"She would of been a good woman," The Misfit said, "if it had been somebody there to shoot her every minute of her life."
It is difficult to see clearly from the semi-distorted cover but there is a man wearing a farmer's hat, his hands raised up to the sky in an odd gesture and the sun shining down as he stands by a river in a rural countryside. His physical features are obscured but his shadow takes the shape of a devil and the valise laying the ground by his feet also gives off an ominous shadow. This illustrated cover design by Lauren Elder from the Women's Press edition effectively reflects the essence of many of the stories contained within the collection by Flannery O'Connor which all take place in the rural south of the United States where the precarious nature of good and evil are in contention. There is is equal opportunity to obtain righteousness or fall into perpetual sin. As a result, many of these stories are religious parables or attempt to explore various underlying Christian doctrines. Many of the characters atempt to obtain grace or redemption in predominantly conservative southern states undergoing profound social, political and economic transformations. Thus, it is easier to fall into sin as they struggle to adjust to a radical new way of life as the older southern values begin to disintegrate.
As with many short-story collections that I have come across, not all of the stories are consistent in quality; some ranging from decent to excellent with a few underwhelming ones in between such as "A Stroke of Good Fortune" and "The Artificial Nigger" but I would not classify any of the stories as atrocious in any particular fashion. There is usually at least some element of each story that is engaging or admirable. The best stories include "A Good Man is Hard to Find", "Good Country People" , "The Displaced Person" and "A Late Encounter with the Enemy" which all display O'connor in top literary form: her hauntingly poetic and ironic writing style where she is able to create a compelling sense of time and place in the deep south; the concern with the macabre, the disillusionment of religion, false facades, racial bigotry, xenophobia and feminism.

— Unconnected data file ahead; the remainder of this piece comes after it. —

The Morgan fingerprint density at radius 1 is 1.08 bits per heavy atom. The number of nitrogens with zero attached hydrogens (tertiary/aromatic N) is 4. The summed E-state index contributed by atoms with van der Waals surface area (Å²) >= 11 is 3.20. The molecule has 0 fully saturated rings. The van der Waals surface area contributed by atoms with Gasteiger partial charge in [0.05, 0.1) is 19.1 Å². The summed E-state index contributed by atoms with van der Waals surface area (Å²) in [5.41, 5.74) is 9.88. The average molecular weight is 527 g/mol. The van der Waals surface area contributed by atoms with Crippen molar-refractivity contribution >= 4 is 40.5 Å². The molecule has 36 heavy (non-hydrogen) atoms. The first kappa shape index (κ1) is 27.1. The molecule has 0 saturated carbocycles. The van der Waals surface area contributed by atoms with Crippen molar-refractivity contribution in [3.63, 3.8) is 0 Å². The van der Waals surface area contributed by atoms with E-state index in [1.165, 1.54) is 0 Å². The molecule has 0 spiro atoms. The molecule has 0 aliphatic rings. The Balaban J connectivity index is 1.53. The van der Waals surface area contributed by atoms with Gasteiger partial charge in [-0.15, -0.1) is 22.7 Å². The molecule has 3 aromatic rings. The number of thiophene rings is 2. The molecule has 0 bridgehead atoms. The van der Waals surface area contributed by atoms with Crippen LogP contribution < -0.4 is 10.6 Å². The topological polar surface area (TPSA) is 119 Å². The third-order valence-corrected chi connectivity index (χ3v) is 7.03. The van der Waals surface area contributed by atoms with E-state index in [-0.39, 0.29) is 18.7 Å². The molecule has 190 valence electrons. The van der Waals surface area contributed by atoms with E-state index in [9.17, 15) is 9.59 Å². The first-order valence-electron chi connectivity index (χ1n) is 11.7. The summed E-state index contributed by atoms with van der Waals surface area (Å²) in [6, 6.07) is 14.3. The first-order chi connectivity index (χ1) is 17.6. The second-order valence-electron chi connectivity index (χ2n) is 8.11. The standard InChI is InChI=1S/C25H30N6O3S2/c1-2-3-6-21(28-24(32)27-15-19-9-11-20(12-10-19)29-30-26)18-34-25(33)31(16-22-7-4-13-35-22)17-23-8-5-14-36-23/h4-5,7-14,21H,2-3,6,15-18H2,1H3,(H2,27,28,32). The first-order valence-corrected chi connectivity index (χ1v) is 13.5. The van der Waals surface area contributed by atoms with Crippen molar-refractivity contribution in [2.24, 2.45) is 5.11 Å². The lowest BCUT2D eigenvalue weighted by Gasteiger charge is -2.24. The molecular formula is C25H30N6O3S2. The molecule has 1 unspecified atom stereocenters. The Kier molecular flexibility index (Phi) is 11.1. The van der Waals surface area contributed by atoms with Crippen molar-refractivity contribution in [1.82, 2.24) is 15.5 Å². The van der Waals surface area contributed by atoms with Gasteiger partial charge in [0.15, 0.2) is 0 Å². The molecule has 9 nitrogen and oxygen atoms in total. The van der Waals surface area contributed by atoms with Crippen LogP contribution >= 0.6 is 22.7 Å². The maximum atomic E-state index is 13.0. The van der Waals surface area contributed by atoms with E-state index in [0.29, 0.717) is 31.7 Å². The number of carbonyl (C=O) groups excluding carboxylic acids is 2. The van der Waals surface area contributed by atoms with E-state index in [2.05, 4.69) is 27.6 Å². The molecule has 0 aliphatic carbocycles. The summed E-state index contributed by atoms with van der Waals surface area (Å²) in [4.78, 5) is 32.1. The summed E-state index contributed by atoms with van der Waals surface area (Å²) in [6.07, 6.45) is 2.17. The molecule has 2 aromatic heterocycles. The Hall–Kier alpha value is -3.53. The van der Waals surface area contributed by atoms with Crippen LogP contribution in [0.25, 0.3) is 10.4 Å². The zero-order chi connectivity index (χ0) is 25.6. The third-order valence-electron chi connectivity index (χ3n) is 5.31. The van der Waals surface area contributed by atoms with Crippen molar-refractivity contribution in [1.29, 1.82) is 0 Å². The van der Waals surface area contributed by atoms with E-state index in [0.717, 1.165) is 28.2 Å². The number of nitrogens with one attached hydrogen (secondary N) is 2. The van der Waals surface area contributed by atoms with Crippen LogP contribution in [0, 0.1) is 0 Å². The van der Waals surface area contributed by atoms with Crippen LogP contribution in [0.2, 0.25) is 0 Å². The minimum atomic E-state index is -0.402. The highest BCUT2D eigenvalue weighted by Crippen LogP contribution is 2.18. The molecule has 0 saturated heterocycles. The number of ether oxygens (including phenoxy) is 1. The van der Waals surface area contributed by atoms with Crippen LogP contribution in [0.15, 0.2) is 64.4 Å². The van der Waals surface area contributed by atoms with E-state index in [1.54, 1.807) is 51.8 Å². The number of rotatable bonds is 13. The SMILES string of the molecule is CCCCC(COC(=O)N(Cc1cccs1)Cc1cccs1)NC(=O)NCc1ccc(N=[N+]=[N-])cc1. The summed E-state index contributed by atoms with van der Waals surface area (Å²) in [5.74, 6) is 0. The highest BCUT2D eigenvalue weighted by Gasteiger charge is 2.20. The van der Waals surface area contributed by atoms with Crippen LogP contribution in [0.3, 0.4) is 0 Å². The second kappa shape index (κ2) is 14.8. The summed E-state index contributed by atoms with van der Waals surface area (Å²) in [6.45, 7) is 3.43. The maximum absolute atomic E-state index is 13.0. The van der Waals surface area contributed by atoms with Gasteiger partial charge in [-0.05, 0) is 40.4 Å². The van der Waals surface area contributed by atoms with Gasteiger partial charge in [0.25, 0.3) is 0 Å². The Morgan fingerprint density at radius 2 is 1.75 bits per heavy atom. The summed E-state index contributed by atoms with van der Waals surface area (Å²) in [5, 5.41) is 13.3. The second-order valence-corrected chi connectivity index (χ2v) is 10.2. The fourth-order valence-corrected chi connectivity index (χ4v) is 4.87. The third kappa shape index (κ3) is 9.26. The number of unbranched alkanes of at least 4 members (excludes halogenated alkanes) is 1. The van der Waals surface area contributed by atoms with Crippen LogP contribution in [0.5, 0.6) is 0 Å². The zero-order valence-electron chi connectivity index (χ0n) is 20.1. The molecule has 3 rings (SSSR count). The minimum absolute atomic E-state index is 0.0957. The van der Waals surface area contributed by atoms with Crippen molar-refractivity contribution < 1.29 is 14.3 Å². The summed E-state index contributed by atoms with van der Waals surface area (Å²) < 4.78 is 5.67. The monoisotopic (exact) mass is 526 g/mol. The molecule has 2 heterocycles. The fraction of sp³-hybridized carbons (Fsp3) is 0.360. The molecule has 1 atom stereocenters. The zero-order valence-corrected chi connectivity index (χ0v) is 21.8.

Some readers may find the blatant racism offensive especially towards African-Americans but one must place O'connor's writing within its historical context. For instance, in "The Displaced Person", the female plantation owner hires black labour and is prone to making racist comments about them: "The Judge had said always hire you a half-witted nigger because they don't have sense enough to stop working" (230). There are plenty of other racist remarks made throughout these stories where the N-bomb is casually dropped such as the grandmother in A Good Man is Hard to Find who says, "Little niggers in the country don't have things like we do" (12). I don't know if Flannery O'Connor was a white supremacist but she was a southern belle writing at a particular time in American history where blacks lacked basic civil rights and were commonly referred to as niggers. There is no denying that O'Connor has made a valuable contribution to American literature with many of these stories worthy of praise for their literary craft and authentically rare southern perspective but other than the title story, I would be hard-pressed to read any of them again unless for an American literature course.
Read from May 10 to 27, 2011